Down the street, at J.O.X. Sporting Goods, Mike Sklar, 70, and Jim Jacobin, 53, were dealing with a similar headache. Sklar has dealt in sporting goods for 45 years and recently bought in to Jacobin's business after another store he ran was taken by the county.

"We couldn't even stock properly for the Christmas holidays," Sklar said, "because no one can even give us a date. It could be next week, it could be next year."

Jacobin first occupied the property in 1960, opening a beauty shop. In 1977, after a heart attack, he converted the shop to a sporting goods store. When Sklar offered to buy him out, he jumped at the chance, hoping he could slow his work pace.

"But now, how can he buy me out?" said Jacobin, a short, soft-spoken man. "If I were Mike, I would not do it."

Each of the business owners has a similar tale to tell. Sandy Shorter's father drove a truck for a dry cleaning firm for 28 years until he bought the Brookville Valet in 1967. "Six days a week he worked 15 hours a day," Shorter said. "This place is all my family has. If they make us move, I don't know if we can even find a place with the proper zoning, much less something affordable."

Red Miller has run his Texaco station for 22 years, since he was 20. Now, at 42, he may have to start over again. "If I had $150,000 it wouldn't be a problem," he said. "But who has that kind of money?"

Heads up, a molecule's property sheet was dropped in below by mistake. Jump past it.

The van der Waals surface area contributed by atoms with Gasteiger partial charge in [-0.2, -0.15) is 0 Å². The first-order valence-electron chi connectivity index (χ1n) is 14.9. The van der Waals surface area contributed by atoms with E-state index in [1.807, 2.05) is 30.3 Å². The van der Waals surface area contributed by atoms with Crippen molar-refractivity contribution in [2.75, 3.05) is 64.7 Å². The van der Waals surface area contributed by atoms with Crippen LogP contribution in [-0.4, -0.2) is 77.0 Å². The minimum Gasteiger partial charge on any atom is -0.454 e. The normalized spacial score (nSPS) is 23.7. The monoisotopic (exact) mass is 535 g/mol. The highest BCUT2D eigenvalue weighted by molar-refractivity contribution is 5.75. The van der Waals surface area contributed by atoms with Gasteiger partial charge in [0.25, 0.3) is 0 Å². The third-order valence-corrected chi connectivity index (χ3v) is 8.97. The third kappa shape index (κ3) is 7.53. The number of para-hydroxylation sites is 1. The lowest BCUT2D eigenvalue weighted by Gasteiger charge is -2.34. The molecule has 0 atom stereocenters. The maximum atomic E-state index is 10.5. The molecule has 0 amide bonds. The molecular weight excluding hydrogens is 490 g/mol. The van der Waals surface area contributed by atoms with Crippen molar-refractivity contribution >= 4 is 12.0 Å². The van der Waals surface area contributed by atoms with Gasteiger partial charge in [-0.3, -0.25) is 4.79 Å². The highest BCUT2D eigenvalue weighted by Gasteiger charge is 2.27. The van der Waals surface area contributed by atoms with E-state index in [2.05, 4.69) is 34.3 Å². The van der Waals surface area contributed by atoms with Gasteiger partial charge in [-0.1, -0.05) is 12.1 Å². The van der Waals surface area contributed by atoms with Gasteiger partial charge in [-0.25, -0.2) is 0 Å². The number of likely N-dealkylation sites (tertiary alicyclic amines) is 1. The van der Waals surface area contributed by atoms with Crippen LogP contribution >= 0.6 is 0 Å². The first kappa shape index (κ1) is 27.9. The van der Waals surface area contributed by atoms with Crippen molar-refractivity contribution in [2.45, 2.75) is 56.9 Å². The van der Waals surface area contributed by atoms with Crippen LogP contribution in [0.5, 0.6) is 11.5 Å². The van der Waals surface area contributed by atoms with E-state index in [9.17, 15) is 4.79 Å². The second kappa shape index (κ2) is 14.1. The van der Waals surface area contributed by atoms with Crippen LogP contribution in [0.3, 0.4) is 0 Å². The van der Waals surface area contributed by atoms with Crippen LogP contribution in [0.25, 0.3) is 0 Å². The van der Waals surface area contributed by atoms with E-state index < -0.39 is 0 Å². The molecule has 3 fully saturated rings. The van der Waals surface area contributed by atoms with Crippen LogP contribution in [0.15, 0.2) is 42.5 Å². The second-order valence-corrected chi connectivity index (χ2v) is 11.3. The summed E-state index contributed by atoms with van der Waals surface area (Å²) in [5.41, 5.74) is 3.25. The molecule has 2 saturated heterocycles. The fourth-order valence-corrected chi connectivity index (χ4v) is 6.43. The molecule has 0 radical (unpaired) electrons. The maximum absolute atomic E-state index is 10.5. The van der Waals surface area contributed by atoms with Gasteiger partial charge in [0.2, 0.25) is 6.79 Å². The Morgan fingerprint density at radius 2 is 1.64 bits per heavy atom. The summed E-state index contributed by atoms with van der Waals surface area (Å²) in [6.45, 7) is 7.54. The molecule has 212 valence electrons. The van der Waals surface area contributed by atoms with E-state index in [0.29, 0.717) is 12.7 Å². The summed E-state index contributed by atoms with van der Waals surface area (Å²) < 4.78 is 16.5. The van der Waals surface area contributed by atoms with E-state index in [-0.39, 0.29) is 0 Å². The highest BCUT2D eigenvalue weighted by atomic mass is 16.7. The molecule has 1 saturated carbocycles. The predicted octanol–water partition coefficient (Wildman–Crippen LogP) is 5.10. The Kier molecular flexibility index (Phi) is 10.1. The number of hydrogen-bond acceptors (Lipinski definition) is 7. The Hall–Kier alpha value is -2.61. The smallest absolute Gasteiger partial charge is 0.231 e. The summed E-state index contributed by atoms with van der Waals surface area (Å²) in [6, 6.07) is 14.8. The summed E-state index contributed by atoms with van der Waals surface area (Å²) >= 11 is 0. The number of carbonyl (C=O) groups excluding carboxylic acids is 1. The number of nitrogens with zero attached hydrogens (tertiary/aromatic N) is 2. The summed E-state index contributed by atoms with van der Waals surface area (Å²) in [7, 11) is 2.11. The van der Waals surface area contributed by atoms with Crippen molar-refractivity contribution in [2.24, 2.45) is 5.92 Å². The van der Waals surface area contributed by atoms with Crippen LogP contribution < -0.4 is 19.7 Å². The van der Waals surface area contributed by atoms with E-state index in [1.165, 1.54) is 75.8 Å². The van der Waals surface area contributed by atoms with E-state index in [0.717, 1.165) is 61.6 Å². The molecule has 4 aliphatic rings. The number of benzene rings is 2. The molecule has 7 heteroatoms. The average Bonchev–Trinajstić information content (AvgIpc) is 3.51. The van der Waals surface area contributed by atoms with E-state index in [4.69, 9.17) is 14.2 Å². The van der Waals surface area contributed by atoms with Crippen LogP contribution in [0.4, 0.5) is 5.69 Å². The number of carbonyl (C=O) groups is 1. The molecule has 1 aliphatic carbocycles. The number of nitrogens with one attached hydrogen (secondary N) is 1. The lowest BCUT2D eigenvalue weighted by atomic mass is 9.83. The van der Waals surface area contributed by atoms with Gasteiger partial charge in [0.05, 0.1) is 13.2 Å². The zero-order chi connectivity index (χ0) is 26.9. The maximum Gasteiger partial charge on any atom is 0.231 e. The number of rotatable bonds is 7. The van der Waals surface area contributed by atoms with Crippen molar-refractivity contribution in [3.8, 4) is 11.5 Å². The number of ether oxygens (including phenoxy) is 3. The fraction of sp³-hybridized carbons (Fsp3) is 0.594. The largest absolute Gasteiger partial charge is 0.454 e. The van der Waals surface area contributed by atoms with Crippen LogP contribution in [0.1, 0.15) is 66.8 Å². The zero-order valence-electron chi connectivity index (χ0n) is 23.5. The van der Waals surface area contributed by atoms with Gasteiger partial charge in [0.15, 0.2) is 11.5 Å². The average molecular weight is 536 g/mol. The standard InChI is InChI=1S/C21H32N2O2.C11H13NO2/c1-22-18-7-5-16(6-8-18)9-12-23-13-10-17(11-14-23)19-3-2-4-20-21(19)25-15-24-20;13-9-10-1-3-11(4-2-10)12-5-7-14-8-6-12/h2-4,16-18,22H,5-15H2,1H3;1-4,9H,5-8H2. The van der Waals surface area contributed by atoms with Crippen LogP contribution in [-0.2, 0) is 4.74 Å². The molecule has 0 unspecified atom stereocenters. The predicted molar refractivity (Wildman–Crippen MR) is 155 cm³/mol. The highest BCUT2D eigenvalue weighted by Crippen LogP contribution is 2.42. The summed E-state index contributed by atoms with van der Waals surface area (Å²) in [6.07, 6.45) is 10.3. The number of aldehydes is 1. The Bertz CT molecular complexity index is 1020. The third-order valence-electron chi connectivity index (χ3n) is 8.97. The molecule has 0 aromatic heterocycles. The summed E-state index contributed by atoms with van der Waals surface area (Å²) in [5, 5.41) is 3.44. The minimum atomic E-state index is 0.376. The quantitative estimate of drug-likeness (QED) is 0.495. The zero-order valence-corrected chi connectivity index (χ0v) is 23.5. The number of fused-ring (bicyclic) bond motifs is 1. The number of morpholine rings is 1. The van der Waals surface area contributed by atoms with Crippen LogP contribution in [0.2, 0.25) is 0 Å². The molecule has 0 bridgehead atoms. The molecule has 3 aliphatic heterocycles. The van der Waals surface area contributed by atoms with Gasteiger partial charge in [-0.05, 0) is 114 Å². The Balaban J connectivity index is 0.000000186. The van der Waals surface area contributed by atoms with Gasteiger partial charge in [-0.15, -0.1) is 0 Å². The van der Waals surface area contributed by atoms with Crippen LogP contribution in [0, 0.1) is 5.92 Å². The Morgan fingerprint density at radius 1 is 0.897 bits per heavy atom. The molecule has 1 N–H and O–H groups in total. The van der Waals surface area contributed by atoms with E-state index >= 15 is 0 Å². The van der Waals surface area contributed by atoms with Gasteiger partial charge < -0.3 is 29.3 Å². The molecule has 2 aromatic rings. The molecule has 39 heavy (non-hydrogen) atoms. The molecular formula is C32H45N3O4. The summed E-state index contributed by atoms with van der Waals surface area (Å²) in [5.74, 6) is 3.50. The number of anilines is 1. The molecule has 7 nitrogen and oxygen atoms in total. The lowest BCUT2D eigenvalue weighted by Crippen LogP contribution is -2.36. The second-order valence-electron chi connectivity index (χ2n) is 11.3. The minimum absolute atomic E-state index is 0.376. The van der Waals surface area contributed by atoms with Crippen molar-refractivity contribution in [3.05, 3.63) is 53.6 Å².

John and Sylvia Stallsmith moved here three years ago from Philadelphia, leaving their jobs to take a chance on owning their own business. They have sextupled the annual income of their printing business. "This isn't like a grocery store," John Stallsmith said. "We can't just pick up, leave and pick up where we left off."

If the wrecking ball does swing, many of the tears will be shed for the Raw Bar. The musty old restaurant breathes tradition. Early in its lifetime it was the place for area Catholics to eat their Friday fish and over the years it became a neighborhood hangout, a place for buddies to gather to watch the Redskins. David Brinkley was a one-time regular, as was the late Washington Post sports columnist Bob Addie, who wrote often about the restaurant and its cast of characters.

Most notable of the characters is "Coach" Hite. He was a Navy aviator in World War II, a shy, baldish man of 62 who is more comfortable in the quiet of his kitchen than out front at the bar, a job usually handled by his more gregarious sons. Each year on Christmas Day, Coach Hite, his wife Evelyn and their family close the restaurant to the public and invite in people who have no place to go for the holiday, and give them a hot meal and the warmth of people who care.

Wednesday, as Tim Hite was explaining this family tradition, the restaurant was suddenly rocked. A loose girder on a construction site next door had banged into the wall, shaking the Christmas ornaments on the walls.

"I don't think it's going to be very much longer now," Coach Hite said, his blue eyes reflecting the sadness of the thought. "We'll go down swinging, but we'll go down."

Twenty-four hours later, County Executive Gilchrist signed Roberts' recommendation. There was no new site suggested. No construction delay. Just a bare glimmer of hope for six families.